After 9/11, when everything in New York City was becoming insane, Kerik became so popular that Michael Bloomberg, running to succeed Giuliani, claimed after Ray Kelly had endorsed him that he had prevailed on Kelly to persuade Kerik to remain as police commissioner. Kelly and Bloomberg maintained that Kelly didn’t want the job himself. That’s how crazy things were then. People actually believed them.
Meanwhile Kerik wrote his autobiography, “The Lost Son,” which made the best-seller list. At the behest of the White House, he went off to Iraq for six months to train the Iraqi police. He returned after three, with no explanation of why he’d cut his tour short, and then began making speeches on foreign policy, touting President George Bush and the Iraq war. He began planning for a new career in politics, perhaps as a U.S. Senator from New Jersey, his home state.
In late 2004, Bush nominated Kerik to head the Department of Homeland Security, calling him “one of the most accomplished and effective leaders of law enforcement in America.” It was then that the roof fell in. As the government began vetting him in a manner that DOI apparently did not, his life was laid bare, with revelations of personal bankruptcies, associations with mobsters, a series of mistresses, an undisclosed marriage — “The Lost Wife,” wrote Newsday reporter Sean Gardiner who discovered her.
Perhaps most disconcerting was the revelation that in the weeks following 9/11, he had used an apartment overlooking Ground Zero, which he had been given rent-free supposedly to recuperate from 18-hour work days, to rendezvous with his girlfriends, one of whom was The Lost Son’s publisher, Judith Regan.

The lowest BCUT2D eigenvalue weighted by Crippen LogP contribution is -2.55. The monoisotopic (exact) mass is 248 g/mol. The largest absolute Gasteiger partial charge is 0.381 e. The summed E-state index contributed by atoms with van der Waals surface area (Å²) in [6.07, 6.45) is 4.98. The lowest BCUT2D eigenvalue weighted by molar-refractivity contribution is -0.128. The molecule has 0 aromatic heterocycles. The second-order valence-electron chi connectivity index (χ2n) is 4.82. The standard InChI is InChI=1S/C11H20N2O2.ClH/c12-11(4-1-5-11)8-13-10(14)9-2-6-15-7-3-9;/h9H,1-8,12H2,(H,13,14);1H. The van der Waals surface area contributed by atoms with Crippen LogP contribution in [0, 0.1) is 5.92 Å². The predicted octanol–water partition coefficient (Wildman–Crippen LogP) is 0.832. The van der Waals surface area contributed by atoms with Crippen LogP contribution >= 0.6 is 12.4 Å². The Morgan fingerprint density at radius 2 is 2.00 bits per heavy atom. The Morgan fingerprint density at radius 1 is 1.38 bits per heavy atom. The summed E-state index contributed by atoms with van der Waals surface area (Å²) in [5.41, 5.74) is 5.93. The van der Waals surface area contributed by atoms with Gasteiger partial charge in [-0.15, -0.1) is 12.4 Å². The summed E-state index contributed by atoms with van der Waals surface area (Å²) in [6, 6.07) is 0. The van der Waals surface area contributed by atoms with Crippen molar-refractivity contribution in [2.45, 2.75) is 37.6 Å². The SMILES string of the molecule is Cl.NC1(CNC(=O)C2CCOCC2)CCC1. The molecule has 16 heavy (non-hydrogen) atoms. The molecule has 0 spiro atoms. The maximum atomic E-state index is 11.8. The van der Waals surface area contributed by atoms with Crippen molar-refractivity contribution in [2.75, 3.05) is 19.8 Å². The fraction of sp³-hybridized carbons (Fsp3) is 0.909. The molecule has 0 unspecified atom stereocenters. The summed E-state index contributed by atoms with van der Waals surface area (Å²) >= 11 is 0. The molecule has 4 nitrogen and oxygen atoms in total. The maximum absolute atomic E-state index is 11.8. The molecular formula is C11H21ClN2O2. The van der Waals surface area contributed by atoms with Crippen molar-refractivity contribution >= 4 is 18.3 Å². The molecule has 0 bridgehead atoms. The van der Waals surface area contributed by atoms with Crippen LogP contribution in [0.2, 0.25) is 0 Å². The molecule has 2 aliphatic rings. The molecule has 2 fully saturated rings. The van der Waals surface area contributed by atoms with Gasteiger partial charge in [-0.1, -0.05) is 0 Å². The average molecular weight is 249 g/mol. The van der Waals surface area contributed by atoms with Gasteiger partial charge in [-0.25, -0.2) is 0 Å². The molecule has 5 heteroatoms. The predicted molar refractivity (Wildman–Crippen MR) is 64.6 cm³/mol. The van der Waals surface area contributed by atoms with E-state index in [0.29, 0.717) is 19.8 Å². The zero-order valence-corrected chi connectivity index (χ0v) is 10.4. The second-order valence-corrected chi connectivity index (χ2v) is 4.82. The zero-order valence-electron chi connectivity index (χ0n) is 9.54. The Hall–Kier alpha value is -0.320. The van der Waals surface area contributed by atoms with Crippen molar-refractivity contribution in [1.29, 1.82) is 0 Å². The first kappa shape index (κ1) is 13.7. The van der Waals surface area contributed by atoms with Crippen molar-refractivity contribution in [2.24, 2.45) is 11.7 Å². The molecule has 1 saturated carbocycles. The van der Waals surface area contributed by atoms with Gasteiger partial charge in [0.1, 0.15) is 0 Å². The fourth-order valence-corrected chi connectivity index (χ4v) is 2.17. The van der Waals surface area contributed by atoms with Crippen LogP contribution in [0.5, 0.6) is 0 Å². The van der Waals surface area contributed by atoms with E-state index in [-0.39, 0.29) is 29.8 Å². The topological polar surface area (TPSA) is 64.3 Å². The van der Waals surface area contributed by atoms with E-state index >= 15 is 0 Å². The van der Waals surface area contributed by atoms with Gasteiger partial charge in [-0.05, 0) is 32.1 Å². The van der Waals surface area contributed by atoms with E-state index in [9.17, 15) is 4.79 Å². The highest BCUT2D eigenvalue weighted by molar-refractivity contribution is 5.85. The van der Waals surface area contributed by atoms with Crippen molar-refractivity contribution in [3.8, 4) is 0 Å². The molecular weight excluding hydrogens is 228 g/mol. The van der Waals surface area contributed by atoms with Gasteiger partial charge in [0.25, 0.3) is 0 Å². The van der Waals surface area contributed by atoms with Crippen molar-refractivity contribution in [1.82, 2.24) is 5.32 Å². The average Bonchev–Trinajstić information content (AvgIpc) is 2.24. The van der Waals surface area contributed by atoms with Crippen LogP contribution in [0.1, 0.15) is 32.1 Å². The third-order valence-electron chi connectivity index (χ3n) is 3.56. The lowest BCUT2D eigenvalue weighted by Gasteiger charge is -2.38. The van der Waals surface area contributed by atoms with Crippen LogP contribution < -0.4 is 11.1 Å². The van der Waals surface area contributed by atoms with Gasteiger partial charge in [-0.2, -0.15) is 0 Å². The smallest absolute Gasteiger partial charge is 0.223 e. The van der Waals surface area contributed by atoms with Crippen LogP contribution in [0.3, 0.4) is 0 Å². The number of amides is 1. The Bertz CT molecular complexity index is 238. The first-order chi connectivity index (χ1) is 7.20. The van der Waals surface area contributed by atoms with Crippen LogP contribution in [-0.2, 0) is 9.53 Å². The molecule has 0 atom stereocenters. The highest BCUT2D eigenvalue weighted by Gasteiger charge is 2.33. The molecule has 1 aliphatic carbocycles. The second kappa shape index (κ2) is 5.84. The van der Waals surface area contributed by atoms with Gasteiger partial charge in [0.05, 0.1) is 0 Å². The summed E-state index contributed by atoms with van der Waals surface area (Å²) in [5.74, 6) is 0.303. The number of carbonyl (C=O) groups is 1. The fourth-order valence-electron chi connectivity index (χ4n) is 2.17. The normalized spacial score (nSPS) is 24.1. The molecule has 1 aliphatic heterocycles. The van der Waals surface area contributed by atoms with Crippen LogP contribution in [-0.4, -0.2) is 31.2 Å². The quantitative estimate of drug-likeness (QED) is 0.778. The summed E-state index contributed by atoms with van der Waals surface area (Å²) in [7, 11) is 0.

Now comes the Bronx investigation, which is seeking to determine whether as a quid pro quo for the freebie renovation, Kerik helped Interstate Industrial pursue city business.
But will Kerik — now an albatross around Giuliani’s White House ambitions — be indicted? A visit to the Bronx by Your Humble Servant last month detected no sense of urgency. People close to Kerik are praying that District Attorney. Robert Johnson, a cautious man and the rare high-level law enforcement official without an overriding ego, may feel that the case against Kerik might be too difficult to prove.
Nonetheless, there are actions Johnson could take, short of an indictment, which could prove harmful to both Kerik and Giuliani and useful to the public. He could do what his predecessor Mario Merola did 20 years before in an era day of care scandals involving abuse of children. In one such case Merola declined to indict but issued a public report making recommendations and chastising the participants.
That same year Kelly personally called New Jersey Governor James McGreevey to recommend DeRienzo for the job of superintendent of the Port Authority police.
Two years later after he was dumped from the Port Authority, Kelly brought him back to the department as Deputy Commissioner of Administration. But instead of working as the department’s liaison with other law enforcement agencies fighting terrorism, as DeRienzo said he hoped to do, Kelly appointed him head of the department’s Facilities Management Division, where he became One Police Plaza’s head custodian.
He remained there until last December when following the death of Dr. James Fyfe, Kelly appointed DeRienzo Acting Director of Training.
Copyright © 2006 Leonard Levitt